I don't think I am, although it's certainly possible. I've tried to directly quote who I'm responding to to avoid that sort of murkiness, which can happen in these threads.

                        I am citing you as an example of someone who is reductionist with these concepts in a way which inhibits understanding.

                        Fourth, you are arguing semantics. A lot of people have written about antagonists and there probably are a lot of definitions out there. However, picking apart single words doesn't refute an argument.
                        We're writers. Words are our tools. I think it is reasonable to expect writers, when writing about writing, to write what they mean. Even if you are being fast and loose with your language (repeatedly) we can't actually talk about how a certain concept applies to films without defining that concept.

                        Comment


                        • Re: How can screenwriters control pace? Any thoughts on unintentional slowness?

                          Originally posted by figment
                          I stand corrected. I didn't realize the Emmy winning writer was now a consultant. My bad....
                          After reading your comment I looked up his award. These were shared awards -- shared with a whole lot of others on that TV show. Guys like Spielberg and Tom Hanks no less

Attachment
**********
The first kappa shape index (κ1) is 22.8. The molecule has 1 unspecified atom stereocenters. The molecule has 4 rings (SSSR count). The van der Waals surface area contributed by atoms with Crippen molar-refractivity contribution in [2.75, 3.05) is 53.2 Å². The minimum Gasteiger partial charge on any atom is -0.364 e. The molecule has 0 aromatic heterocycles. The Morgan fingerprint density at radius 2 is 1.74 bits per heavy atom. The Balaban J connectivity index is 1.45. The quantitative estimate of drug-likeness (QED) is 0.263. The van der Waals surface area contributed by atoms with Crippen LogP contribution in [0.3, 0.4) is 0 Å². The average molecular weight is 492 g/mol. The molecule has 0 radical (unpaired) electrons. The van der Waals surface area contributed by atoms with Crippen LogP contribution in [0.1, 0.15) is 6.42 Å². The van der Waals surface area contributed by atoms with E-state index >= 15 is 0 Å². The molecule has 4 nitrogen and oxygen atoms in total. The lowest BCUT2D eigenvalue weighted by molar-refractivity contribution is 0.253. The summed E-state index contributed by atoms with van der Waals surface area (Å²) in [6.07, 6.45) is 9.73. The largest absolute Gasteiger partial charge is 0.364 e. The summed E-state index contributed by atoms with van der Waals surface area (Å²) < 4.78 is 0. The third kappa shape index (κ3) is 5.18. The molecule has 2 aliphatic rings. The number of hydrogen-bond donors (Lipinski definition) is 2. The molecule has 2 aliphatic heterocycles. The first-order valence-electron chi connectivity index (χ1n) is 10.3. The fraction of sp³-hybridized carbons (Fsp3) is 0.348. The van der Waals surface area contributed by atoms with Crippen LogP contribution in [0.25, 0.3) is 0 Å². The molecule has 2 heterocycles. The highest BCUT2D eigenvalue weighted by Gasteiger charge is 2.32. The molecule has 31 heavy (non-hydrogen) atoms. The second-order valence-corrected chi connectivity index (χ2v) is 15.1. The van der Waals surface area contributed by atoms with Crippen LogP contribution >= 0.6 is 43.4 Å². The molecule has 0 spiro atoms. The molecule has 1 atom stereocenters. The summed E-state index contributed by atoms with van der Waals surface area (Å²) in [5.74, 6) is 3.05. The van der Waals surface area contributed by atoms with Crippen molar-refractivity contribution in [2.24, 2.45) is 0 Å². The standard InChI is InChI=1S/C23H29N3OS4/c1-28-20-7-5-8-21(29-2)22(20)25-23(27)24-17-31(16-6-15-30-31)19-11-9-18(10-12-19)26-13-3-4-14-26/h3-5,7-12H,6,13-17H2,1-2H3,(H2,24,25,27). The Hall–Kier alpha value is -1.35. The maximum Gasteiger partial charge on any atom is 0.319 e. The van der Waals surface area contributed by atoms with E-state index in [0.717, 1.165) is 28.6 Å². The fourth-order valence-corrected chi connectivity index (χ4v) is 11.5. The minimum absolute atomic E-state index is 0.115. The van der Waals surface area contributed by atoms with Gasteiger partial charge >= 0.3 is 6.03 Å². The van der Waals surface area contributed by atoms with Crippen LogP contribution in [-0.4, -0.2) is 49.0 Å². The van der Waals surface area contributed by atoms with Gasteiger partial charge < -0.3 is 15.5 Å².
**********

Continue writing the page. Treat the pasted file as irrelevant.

http://www.imdb.com/name/nm0096897/awards
                          Advice from writer, Kelly Sue DeConnick. "Try this: if you can replace your female character with a sexy lamp and the story still basically works, maybe you need another draft.-

                          Comment


                          • Re: How can screenwriters control pace? Any thoughts on unintentional slowness?

                            Originally posted by Ronaldinho View Post
                            No, I'm not. I'm using you as an example of how this sort of teaching goes wrong.
                            By calling me a beginner you basically said that I'm the opposite of an expert and therefore must be wrong. That's a logical fallacy. It comes from the same place as assuming someone who won an Oscar will always be right.

                            I would say your comments to me like "if you are not able to do that, you might be fooling yourself," and "you can't seem to accept the fact that screenwriting is not magic." THAT is making it personal.
                            With the first statement I didn't mean YOU specifically, I meant everyone. I stand by my second comment: It "seemed" to be the case by everything you wrote. I try to be very precise in what I'm saying or writing, but English is not my mother tongue. If it came across as too confrontational, please forgive me.

                            I am citing you as an example of someone who is reductionist with these concepts in a way which inhibits understanding.
                            Some people say it's "reductionist", other people say it's "too vague to be of any value". It's funny how much perceptions can differ.